All summer, he considered the prospects, including during a dinner with Bill and Hillary Clinton on Aug. 12 at their home in Chappaqua, New York. He said they encouraged him to run. “I think they are encouraging everybody. I don’t think I was special,” he acknowledged. “But they definitely encouraged me that we needed a variety of candidates in the mix.”
Hickenlooper expects to announce whether he will enter the race a few months after he leaves office in early 2019. Even as he recognizes his obstacles, he sees a clear avenue for his candidacy as the alternative to contenders who will race to the party’s left.
The campaign, he said, will “come down to who … has the ideas at the right moment and who can express them and capture the imagination of voters.”
There’s one path, he said, for a candidate “who will disrupt the system” and attract attention from younger voters, like Vermont Sen. Bernie Sanders in 2016. The second type of candidate, he added, “appeals to people who think that what their country really needs is someone who can do stuff, get stuff done.”
Hickenlooper fits the second model. He celebrates his work with Republican mayors in Colorado to approve RTD’s FasTracks, the nation’s largest transit expansion. He talks about apprenticeships to learn job skills rather than free college tuition. He avoids gratuitous attacks on Trump and praises the economic development incentives in the tax bill. And he touts his work with the environmental community and oil and gas industry to pass tougher methane emissions regulations.
The problem is that he’s not the only candidate who is trying to take this approach. His friend Steve Bullock, the Democratic governor of Montana, is another possible contender.
“Paths can be seen for a number of candidates, but the visibility of those paths ahead remains foggy,” said Josh Putnam, a presidential election watcher and lecturer at the University of North Carolina, Wilmington. “Hickenlooper’s best shot is if he can separate within his own tier and hope that one or more those in the top tier take a pass on 2020.”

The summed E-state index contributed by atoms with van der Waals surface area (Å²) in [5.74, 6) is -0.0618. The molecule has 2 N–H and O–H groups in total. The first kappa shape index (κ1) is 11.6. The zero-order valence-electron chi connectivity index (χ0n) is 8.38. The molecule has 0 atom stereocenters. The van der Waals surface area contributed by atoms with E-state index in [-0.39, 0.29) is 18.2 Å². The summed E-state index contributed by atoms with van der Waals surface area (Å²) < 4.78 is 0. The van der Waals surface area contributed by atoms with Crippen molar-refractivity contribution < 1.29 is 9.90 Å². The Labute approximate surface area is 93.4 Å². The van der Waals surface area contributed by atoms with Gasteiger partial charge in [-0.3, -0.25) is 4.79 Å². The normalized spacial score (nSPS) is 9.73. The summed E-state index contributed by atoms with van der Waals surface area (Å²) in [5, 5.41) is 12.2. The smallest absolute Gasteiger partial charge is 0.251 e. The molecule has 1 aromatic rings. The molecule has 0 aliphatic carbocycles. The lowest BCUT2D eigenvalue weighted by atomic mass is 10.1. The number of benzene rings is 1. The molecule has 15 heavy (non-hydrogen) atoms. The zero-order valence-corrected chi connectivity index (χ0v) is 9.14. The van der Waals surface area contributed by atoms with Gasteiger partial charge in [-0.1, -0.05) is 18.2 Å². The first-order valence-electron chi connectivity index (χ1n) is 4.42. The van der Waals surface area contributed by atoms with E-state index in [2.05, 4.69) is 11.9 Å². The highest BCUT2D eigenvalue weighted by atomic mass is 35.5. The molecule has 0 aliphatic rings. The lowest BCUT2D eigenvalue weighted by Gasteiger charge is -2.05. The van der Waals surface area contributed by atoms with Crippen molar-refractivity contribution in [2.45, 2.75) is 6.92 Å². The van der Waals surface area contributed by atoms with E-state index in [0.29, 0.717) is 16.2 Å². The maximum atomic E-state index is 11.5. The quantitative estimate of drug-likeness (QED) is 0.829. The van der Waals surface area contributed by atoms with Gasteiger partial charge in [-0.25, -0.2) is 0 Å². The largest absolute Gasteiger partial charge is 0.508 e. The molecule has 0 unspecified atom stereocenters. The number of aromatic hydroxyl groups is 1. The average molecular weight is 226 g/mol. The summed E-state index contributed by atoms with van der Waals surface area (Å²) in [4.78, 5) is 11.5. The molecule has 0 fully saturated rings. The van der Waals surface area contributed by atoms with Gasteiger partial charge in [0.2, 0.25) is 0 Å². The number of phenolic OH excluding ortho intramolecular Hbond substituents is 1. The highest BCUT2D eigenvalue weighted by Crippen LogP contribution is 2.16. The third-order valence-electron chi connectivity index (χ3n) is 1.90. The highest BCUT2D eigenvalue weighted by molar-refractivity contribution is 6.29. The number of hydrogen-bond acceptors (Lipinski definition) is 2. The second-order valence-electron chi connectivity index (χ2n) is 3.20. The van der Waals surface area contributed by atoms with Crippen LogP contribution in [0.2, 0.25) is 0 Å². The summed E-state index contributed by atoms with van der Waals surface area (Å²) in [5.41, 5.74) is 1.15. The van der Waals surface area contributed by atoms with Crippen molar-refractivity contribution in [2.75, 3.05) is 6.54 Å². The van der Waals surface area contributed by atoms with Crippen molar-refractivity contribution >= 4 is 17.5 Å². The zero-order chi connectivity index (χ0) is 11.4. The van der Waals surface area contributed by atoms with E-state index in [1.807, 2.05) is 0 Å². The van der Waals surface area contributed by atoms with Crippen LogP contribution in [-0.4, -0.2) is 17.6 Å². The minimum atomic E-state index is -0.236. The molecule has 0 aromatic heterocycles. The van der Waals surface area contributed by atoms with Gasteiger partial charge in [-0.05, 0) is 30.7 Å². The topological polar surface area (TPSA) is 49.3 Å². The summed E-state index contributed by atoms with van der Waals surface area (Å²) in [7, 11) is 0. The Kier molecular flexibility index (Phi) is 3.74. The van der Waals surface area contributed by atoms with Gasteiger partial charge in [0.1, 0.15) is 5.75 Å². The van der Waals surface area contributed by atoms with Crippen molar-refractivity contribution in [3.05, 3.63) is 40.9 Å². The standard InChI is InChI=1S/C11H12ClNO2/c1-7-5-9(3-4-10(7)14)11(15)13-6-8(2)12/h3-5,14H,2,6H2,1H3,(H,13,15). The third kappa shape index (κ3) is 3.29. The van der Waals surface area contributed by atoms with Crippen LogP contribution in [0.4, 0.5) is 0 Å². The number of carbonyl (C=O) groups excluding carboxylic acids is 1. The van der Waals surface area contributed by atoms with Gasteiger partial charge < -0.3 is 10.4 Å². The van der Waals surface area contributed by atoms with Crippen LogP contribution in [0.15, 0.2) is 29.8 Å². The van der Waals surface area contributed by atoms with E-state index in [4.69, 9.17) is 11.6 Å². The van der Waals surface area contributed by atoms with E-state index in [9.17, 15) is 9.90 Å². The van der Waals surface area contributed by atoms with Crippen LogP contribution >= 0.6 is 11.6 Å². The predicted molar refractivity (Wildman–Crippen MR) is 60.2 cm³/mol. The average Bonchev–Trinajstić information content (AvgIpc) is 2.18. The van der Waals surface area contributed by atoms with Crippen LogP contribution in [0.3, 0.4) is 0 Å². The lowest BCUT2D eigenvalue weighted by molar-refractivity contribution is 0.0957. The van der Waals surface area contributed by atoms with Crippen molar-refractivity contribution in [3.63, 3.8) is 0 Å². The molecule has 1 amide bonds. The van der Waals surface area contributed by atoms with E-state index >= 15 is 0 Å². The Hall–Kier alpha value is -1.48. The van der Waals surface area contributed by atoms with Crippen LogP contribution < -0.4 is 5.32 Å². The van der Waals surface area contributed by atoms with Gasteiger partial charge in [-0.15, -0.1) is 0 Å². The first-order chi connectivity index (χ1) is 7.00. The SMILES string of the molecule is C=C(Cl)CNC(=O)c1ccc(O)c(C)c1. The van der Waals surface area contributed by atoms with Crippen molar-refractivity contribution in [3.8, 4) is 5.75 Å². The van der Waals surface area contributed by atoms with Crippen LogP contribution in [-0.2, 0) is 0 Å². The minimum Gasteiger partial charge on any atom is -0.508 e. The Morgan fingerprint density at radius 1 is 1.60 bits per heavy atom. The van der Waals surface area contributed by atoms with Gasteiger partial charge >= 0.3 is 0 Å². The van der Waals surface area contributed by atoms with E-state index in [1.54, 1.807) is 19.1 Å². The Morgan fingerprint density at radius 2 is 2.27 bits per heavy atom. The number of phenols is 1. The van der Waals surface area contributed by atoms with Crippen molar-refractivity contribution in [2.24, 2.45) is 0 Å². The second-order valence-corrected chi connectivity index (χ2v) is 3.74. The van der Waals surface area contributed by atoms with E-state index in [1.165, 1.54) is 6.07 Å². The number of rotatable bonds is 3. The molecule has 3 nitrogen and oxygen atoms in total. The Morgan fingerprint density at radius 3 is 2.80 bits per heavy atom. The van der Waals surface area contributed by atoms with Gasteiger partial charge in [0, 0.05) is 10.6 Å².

So far, Putnam added, “that separation is not there.”
Hickenlooper’s approach makes it easy to label him a “moderate” or “centrist.” But Hickenlooper bristles when donors and national media outlets suggest it applies more broadly to his politics.
“I don’t accept that terminology,” he told me in the interview.
He pivoted to tell a story about a letter to the local newspaper that he wrote in 1978, when he was in graduate school in Connecticut, in which he called health care a right, not a privilege.
The anecdote is meant to burnish his liberal credibility, and he now mentions it a good bit to counter suggestions he’s a moderate. But what it really says: He’s struggling to convince Democrats he’s one of them.
The letter to the editor is not his best line in a Democratic primary race. He expanded Medicaid as part of the federal health care law. He supported new laws to ban large ammunition magazines and require universal background checks for firearm purchases. And he signed a measure to allow civil unions.
But he emphasizes these points less often, and the reticence to shout loudly about his liberal record frustrates even his closest allies.
More often, Hickenlooper cultivates a middle-of-the-road image. The week after his campaign trip, he attended events coast-to-coast and served as a keynote speaker at a summit in New York that promoted “centrist, bipartisan” reform movements.
In an interview with Bloomberg TV earlier the same day, he argued against a single-payer health care system, saying it’s “not worth going to war for.”